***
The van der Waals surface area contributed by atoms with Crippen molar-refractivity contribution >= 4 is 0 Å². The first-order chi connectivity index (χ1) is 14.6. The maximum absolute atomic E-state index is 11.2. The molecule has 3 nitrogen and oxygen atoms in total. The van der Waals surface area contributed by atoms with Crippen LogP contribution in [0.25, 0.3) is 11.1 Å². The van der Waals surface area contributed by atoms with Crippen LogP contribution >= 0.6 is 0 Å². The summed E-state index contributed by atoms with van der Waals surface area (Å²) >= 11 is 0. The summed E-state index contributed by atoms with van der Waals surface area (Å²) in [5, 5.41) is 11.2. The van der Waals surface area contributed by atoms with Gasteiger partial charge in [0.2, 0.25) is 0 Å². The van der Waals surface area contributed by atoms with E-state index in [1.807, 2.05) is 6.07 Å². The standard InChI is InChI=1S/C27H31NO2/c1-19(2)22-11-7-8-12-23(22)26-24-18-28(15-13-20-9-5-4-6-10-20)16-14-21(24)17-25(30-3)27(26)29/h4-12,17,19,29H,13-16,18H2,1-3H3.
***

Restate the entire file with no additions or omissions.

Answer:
The van der Waals surface area contributed by atoms with Crippen molar-refractivity contribution >= 4 is 0 Å². The first-order chi connectivity index (χ1) is 14.6. The maximum absolute atomic E-state index is 11.2. The molecule has 3 nitrogen and oxygen atoms in total. The van der Waals surface area contributed by atoms with Crippen LogP contribution in [0.25, 0.3) is 11.1 Å². The van der Waals surface area contributed by atoms with Crippen LogP contribution >= 0.6 is 0 Å². The summed E-state index contributed by atoms with van der Waals surface area (Å²) >= 11 is 0. The summed E-state index contributed by atoms with van der Waals surface area (Å²) in [5, 5.41) is 11.2. The van der Waals surface area contributed by atoms with Gasteiger partial charge in [0.2, 0.25) is 0 Å². The van der Waals surface area contributed by atoms with E-state index in [1.807, 2.05) is 6.07 Å². The standard InChI is InChI=1S/C27H31NO2/c1-19(2)22-11-7-8-12-23(22)26-24-18-28(15-13-20-9-5-4-6-10-20)16-14-21(24)17-25(30-3)27(26)29/h4-12,17,19,29H,13-16,18H2,1-3H3.